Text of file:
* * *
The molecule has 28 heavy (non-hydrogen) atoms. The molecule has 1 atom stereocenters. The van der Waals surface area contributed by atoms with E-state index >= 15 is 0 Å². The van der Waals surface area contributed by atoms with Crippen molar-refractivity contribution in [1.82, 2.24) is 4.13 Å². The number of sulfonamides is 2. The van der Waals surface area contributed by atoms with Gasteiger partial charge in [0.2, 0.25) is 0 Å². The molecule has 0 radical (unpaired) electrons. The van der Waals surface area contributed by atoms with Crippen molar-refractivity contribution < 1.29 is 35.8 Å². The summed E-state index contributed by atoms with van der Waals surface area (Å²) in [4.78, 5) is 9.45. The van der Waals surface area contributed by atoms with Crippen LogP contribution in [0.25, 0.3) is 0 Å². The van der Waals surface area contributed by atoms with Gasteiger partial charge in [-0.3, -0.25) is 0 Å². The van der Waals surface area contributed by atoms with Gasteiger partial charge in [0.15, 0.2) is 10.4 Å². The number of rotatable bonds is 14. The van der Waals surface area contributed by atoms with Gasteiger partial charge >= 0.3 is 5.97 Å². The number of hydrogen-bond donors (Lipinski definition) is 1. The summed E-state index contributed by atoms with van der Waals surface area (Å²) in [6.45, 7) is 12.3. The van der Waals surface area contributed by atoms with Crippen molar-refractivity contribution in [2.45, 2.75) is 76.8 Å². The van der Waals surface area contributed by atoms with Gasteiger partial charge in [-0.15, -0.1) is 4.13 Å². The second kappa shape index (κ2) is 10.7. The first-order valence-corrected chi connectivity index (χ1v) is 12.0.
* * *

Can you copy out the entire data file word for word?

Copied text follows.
The molecule has 28 heavy (non-hydrogen) atoms. The molecule has 1 atom stereocenters. The van der Waals surface area contributed by atoms with E-state index >= 15 is 0 Å². The van der Waals surface area contributed by atoms with Crippen molar-refractivity contribution in [1.82, 2.24) is 4.13 Å². The number of sulfonamides is 2. The van der Waals surface area contributed by atoms with Gasteiger partial charge in [0.2, 0.25) is 0 Å². The molecule has 0 radical (unpaired) electrons. The van der Waals surface area contributed by atoms with Crippen molar-refractivity contribution < 1.29 is 35.8 Å². The summed E-state index contributed by atoms with van der Waals surface area (Å²) in [4.78, 5) is 9.45. The van der Waals surface area contributed by atoms with Crippen LogP contribution in [0.25, 0.3) is 0 Å². The van der Waals surface area contributed by atoms with Gasteiger partial charge in [-0.3, -0.25) is 0 Å². The van der Waals surface area contributed by atoms with Gasteiger partial charge in [0.15, 0.2) is 10.4 Å². The number of rotatable bonds is 14. The van der Waals surface area contributed by atoms with Gasteiger partial charge >= 0.3 is 5.97 Å². The number of hydrogen-bond donors (Lipinski definition) is 1. The summed E-state index contributed by atoms with van der Waals surface area (Å²) in [6.45, 7) is 12.3. The van der Waals surface area contributed by atoms with Crippen molar-refractivity contribution in [2.45, 2.75) is 76.8 Å². The van der Waals surface area contributed by atoms with Gasteiger partial charge in [-0.15, -0.1) is 4.13 Å². The second kappa shape index (κ2) is 10.7. The first-order valence-corrected chi connectivity index (χ1v) is 12.0.